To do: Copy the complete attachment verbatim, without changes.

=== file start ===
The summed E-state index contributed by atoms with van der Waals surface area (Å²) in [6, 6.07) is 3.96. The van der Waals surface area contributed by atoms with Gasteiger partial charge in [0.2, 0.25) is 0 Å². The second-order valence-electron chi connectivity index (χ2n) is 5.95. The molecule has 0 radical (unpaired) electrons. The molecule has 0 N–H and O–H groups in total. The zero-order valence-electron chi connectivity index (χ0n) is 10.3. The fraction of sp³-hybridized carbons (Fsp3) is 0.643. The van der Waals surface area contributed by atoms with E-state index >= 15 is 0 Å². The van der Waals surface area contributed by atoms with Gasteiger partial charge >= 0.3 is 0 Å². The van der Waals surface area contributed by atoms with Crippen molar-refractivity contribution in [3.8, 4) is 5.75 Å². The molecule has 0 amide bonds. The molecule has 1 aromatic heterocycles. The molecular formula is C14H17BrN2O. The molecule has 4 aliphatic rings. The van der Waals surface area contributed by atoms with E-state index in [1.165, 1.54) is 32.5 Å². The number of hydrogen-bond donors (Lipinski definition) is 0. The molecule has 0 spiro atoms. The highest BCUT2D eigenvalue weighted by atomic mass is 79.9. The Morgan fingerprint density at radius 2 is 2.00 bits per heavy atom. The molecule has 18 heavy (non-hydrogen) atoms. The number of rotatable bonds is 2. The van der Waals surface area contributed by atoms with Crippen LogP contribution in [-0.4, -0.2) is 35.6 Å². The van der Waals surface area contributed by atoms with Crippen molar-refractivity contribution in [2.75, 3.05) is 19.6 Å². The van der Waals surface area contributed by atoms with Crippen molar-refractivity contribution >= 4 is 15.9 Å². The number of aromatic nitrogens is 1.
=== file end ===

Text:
The summed E-state index contributed by atoms with van der Waals surface area (Å²) in [6, 6.07) is 3.96. The van der Waals surface area contributed by atoms with Gasteiger partial charge in [0.2, 0.25) is 0 Å². The second-order valence-electron chi connectivity index (χ2n) is 5.95. The molecule has 0 radical (unpaired) electrons. The molecule has 0 N–H and O–H groups in total. The zero-order valence-electron chi connectivity index (χ0n) is 10.3. The fraction of sp³-hybridized carbons (Fsp3) is 0.643. The van der Waals surface area contributed by atoms with E-state index >= 15 is 0 Å². The van der Waals surface area contributed by atoms with Gasteiger partial charge >= 0.3 is 0 Å². The van der Waals surface area contributed by atoms with Crippen molar-refractivity contribution in [3.8, 4) is 5.75 Å². The molecule has 0 amide bonds. The molecule has 1 aromatic heterocycles. The molecular formula is C14H17BrN2O. The molecule has 4 aliphatic rings. The van der Waals surface area contributed by atoms with E-state index in [1.165, 1.54) is 32.5 Å². The number of hydrogen-bond donors (Lipinski definition) is 0. The molecule has 0 spiro atoms. The highest BCUT2D eigenvalue weighted by atomic mass is 79.9. The Morgan fingerprint density at radius 2 is 2.00 bits per heavy atom. The molecule has 18 heavy (non-hydrogen) atoms. The number of rotatable bonds is 2. The van der Waals surface area contributed by atoms with Crippen LogP contribution in [-0.4, -0.2) is 35.6 Å². The van der Waals surface area contributed by atoms with Crippen molar-refractivity contribution in [2.75, 3.05) is 19.6 Å². The van der Waals surface area contributed by atoms with Crippen molar-refractivity contribution >= 4 is 15.9 Å². The number of aromatic nitrogens is 1.